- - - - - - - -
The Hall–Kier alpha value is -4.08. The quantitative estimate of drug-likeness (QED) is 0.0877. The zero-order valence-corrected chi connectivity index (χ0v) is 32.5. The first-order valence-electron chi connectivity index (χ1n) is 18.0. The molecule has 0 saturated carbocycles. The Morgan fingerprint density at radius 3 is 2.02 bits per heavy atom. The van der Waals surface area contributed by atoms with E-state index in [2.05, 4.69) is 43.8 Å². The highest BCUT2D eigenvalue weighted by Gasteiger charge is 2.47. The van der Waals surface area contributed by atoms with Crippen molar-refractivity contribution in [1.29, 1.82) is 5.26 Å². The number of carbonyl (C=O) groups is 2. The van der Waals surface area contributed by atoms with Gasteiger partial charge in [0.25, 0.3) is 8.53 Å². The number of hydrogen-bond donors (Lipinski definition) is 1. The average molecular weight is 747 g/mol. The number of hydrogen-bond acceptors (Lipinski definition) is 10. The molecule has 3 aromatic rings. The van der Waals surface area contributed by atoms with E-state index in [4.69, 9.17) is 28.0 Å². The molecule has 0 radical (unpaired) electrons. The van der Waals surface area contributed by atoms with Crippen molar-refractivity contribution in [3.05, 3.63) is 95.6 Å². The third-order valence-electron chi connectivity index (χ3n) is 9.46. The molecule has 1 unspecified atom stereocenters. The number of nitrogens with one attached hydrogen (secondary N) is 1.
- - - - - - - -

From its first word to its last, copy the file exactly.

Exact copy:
The Hall–Kier alpha value is -4.08. The quantitative estimate of drug-likeness (QED) is 0.0877. The zero-order valence-corrected chi connectivity index (χ0v) is 32.5. The first-order valence-electron chi connectivity index (χ1n) is 18.0. The molecule has 0 saturated carbocycles. The Morgan fingerprint density at radius 3 is 2.02 bits per heavy atom. The van der Waals surface area contributed by atoms with E-state index in [2.05, 4.69) is 43.8 Å². The highest BCUT2D eigenvalue weighted by Gasteiger charge is 2.47. The van der Waals surface area contributed by atoms with Crippen molar-refractivity contribution in [1.29, 1.82) is 5.26 Å². The number of carbonyl (C=O) groups is 2. The van der Waals surface area contributed by atoms with Gasteiger partial charge in [0.25, 0.3) is 8.53 Å². The number of hydrogen-bond donors (Lipinski definition) is 1. The average molecular weight is 747 g/mol. The number of hydrogen-bond acceptors (Lipinski definition) is 10. The molecule has 3 aromatic rings. The van der Waals surface area contributed by atoms with E-state index in [4.69, 9.17) is 28.0 Å². The molecule has 0 radical (unpaired) electrons. The van der Waals surface area contributed by atoms with Crippen molar-refractivity contribution in [3.05, 3.63) is 95.6 Å². The third-order valence-electron chi connectivity index (χ3n) is 9.46. The molecule has 1 unspecified atom stereocenters. The number of nitrogens with one attached hydrogen (secondary N) is 1.